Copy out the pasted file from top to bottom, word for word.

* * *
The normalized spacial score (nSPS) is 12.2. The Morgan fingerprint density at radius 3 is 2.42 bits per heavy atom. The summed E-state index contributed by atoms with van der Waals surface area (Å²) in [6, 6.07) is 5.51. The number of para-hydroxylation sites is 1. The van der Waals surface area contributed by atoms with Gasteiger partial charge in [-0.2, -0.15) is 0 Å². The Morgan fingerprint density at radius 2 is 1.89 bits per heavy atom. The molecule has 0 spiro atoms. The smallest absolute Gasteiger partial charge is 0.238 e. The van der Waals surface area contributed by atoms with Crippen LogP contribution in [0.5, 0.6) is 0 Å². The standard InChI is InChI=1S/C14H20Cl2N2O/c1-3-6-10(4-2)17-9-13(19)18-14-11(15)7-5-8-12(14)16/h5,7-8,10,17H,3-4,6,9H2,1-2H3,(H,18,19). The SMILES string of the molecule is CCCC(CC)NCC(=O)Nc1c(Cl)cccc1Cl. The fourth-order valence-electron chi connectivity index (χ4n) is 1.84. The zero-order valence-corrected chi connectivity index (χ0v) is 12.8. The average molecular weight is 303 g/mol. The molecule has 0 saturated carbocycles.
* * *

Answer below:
The normalized spacial score (nSPS) is 12.2. The Morgan fingerprint density at radius 3 is 2.42 bits per heavy atom. The summed E-state index contributed by atoms with van der Waals surface area (Å²) in [6, 6.07) is 5.51. The number of para-hydroxylation sites is 1. The van der Waals surface area contributed by atoms with Gasteiger partial charge in [-0.2, -0.15) is 0 Å². The Morgan fingerprint density at radius 2 is 1.89 bits per heavy atom. The molecule has 0 spiro atoms. The smallest absolute Gasteiger partial charge is 0.238 e. The van der Waals surface area contributed by atoms with Crippen LogP contribution in [0.5, 0.6) is 0 Å². The standard InChI is InChI=1S/C14H20Cl2N2O/c1-3-6-10(4-2)17-9-13(19)18-14-11(15)7-5-8-12(14)16/h5,7-8,10,17H,3-4,6,9H2,1-2H3,(H,18,19). The SMILES string of the molecule is CCCC(CC)NCC(=O)Nc1c(Cl)cccc1Cl. The fourth-order valence-electron chi connectivity index (χ4n) is 1.84. The zero-order valence-corrected chi connectivity index (χ0v) is 12.8. The average molecular weight is 303 g/mol. The molecule has 0 saturated carbocycles.